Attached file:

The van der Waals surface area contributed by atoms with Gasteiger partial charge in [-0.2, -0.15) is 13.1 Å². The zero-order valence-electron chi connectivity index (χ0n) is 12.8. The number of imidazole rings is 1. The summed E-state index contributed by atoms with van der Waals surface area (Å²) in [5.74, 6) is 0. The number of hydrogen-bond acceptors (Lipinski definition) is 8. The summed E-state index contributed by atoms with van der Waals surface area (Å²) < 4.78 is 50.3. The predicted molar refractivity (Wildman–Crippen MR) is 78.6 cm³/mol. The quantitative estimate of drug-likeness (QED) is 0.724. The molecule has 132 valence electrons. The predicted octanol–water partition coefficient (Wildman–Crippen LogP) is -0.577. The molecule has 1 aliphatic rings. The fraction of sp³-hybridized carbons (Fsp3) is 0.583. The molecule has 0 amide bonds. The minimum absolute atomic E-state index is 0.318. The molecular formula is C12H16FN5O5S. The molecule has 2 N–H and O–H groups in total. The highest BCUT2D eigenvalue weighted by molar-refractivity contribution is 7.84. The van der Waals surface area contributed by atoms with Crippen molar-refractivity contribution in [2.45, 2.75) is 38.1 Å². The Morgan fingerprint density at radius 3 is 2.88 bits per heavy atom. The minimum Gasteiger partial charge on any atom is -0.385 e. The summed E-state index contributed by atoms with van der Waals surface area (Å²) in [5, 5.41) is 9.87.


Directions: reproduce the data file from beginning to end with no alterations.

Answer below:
The van der Waals surface area contributed by atoms with Gasteiger partial charge in [-0.2, -0.15) is 13.1 Å². The zero-order valence-electron chi connectivity index (χ0n) is 12.8. The number of imidazole rings is 1. The summed E-state index contributed by atoms with van der Waals surface area (Å²) in [5.74, 6) is 0. The number of hydrogen-bond acceptors (Lipinski definition) is 8. The summed E-state index contributed by atoms with van der Waals surface area (Å²) < 4.78 is 50.3. The predicted molar refractivity (Wildman–Crippen MR) is 78.6 cm³/mol. The quantitative estimate of drug-likeness (QED) is 0.724. The molecule has 132 valence electrons. The predicted octanol–water partition coefficient (Wildman–Crippen LogP) is -0.577. The molecule has 1 aliphatic rings. The fraction of sp³-hybridized carbons (Fsp3) is 0.583. The molecule has 0 amide bonds. The minimum absolute atomic E-state index is 0.318. The molecular formula is C12H16FN5O5S. The molecule has 2 N–H and O–H groups in total. The highest BCUT2D eigenvalue weighted by molar-refractivity contribution is 7.84. The van der Waals surface area contributed by atoms with Crippen molar-refractivity contribution in [2.45, 2.75) is 38.1 Å². The Morgan fingerprint density at radius 3 is 2.88 bits per heavy atom. The minimum Gasteiger partial charge on any atom is -0.385 e. The summed E-state index contributed by atoms with van der Waals surface area (Å²) in [5, 5.41) is 9.87.